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Asynchronous programming in JS: streams (node.js and WHAT-WG) with a backgrounder on events and promises.

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  1. 1. Streams Asynchronous programming in JS Eugene Lazutkin, 4/5/2016, ClubAjax, Dallas, TX @uhop,
  2. 2. Asynchronous programming AKA EDP: Event-Driven Programming. Present in JS from day 1: Browsers are event-driven inherently.
  3. 3. Events Basic primitives of asynchronous programming. Support a publisher/subscriber model. Publisher: emits an object. Subscriber: registers a callback.
  4. 4. Subscribers All receive an emited object. All independent from each other. A callback can: Stop DOM propagation. Stop processing by others.
  5. 5. Events: problems Semantics is an out-of-band knowledge. Not composable
  6. 6. Events: semantics No info on its frequency. Is it singular, or multiple? No info on valid sequence of events. Are all events independent? Is any order valid?
  7. 7. Events: example A le reader can emit three types of events: OPEN DATA(with read data) DONE A valid sequence: OPEN, DATA, DATA, DONE.
  8. 8. Events: example fail How to interpret these: DONE, DATA, OPEN. OPEN, OPEN, DATA. OPEN, DONE, OPEN, DONE.
  9. 9. Events: example x Document event emitters? Use better primitives? Go high-level? Possible x: add a state machine.
  10. 10. Events: composability Tried to wait for N events? Possible with a bunch of boilerplate. Callbacks are hard to compose.
  11. 11. Events: clunky API node.addEventListener(type, cb); node.removeEventListener(type, cb); event.preventDefault(); event.stopPropagation(); event.stopImmediatePropagation();
  12. 12. Promise AKA future, AKA deferred. A proxy object for a not-yet-available result. Most implementations do not allow to observe result (or lack of thereof) other than by registering a callback.
  13. 13. Promise vs. Event Promise is a one-off deal. Callbacks for success and failure are different. Subscribers can be chained. They can pass different results down a pipe.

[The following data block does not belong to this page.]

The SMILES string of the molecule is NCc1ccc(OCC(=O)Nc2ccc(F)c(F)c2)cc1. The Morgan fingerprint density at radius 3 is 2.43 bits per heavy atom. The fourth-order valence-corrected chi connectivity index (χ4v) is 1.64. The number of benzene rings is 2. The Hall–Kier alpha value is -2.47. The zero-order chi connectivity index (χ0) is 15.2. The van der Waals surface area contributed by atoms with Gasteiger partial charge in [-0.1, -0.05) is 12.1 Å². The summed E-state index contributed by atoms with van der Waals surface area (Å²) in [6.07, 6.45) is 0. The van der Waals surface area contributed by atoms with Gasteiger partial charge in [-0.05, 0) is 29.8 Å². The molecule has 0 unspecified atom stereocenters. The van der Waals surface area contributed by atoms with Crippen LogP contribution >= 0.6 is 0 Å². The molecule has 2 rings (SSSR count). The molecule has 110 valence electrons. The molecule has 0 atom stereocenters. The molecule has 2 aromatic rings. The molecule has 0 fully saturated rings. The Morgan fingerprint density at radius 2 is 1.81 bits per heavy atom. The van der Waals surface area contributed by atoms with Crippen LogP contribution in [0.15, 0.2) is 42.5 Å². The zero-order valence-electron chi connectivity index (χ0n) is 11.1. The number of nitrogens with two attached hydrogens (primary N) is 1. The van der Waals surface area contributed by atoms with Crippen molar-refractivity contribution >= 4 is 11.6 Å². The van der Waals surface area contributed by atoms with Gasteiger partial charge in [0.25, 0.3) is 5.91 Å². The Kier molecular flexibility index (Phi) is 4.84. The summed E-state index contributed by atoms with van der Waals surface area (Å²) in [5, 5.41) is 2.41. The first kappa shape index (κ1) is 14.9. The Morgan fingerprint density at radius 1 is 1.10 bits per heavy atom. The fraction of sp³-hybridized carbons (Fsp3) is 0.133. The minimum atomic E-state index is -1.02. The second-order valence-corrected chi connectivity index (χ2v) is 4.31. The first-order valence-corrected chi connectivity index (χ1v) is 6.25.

14. 14. Promise: independent promise.then(x => x + 1); promise.then(x => x + 2); promise.then(x => x + 3); If promiseis resolved with 0, each subscriber will receive 0.
  15. 15. Promise: pipeline promise. then(x => x + 1). then(x => x + 2). then(x => x + 3); If promiseis resolved with 0, subscribers will receive 0, 1, 3.
  16. 16. Promise: limitations Not really primitive. Does not work with repeated events. Does not help with sequencing events.
  17. 17. Promise: why??? Represents a result of a future operation. Can be passed anywhere. Composable.
  18. 18. Promise: alternatives var count = 2; function countdown () { if (!--count) console.log("Done!"); } a.addCallback(countdown); b.addCallback(countdown); Done!will be printed only when both a and bare nished (in any order).
  19. 19. Promise: all() Promise.all([a, b]). then(() => console.log("Done!")); The result of multiple promises is a promise too. Compose away!
  20. 20. Promise: counter-argument But we can wrap our function too! And we can make it to accept N functions! And it will call one callback too!
  21. 21. Promise: not so easy This aggregate function will depend on a convention: E.g., the last argument of a function is always a callback. No way to use synchronous, callback- less functions.
  22. 22. Promise: strikes back! If we do it right, at the end we will get … a Promiseobject. It may have a different API, yet a similar functionality.
  23. 23. Promise vs. callback fun(x, cb); // roughly eqivalent to fun(x).then(cb);
  24. 24. Promise vs. cb & err fun(x, (err, data) => {}); // roughly eqivalent to fun(x).then(data => {}, err => {});
  25. 25. Finally: streams!
  26. 26. Streams: why? They represent a sequential asynchronous I/O. Can process unlimited amount of data with a small predictable buffer. Can read/process/write in parallel saving time.
  27. 27. Streams: node.js node.js includes streams. Modelled after Unix streams. Can be les, pipes, network connections. Any sequential I/O can be modelled.
  28. 28. Streams: node.js High-level: encapsulate events. Can be: Readable Writable Both (Duplex/ Transform)
  29. 29. node.js: ReadableAPI Events: data, end, error. Read bytes: read([size]). Pipe data: pipe(destination).
  30. 30. node.js: WritableAPI Events: drain, finish, error. Write bytes: write(chunk). End writing: end().
  31. 31. node.js: Duplex Implements both APIs. Contains two independent channels: Reading + writing. Example: TCP socket.
  32. 32. node.js: Transform Implements both APIs. Reads from a readable side. Does something with it. Writes it to a writable side. Example: encoding.
  33. 33. node.js: example Copy all data from one stream to another: readable.on('end', () => console.log('Done!')); readable.pipe(writable);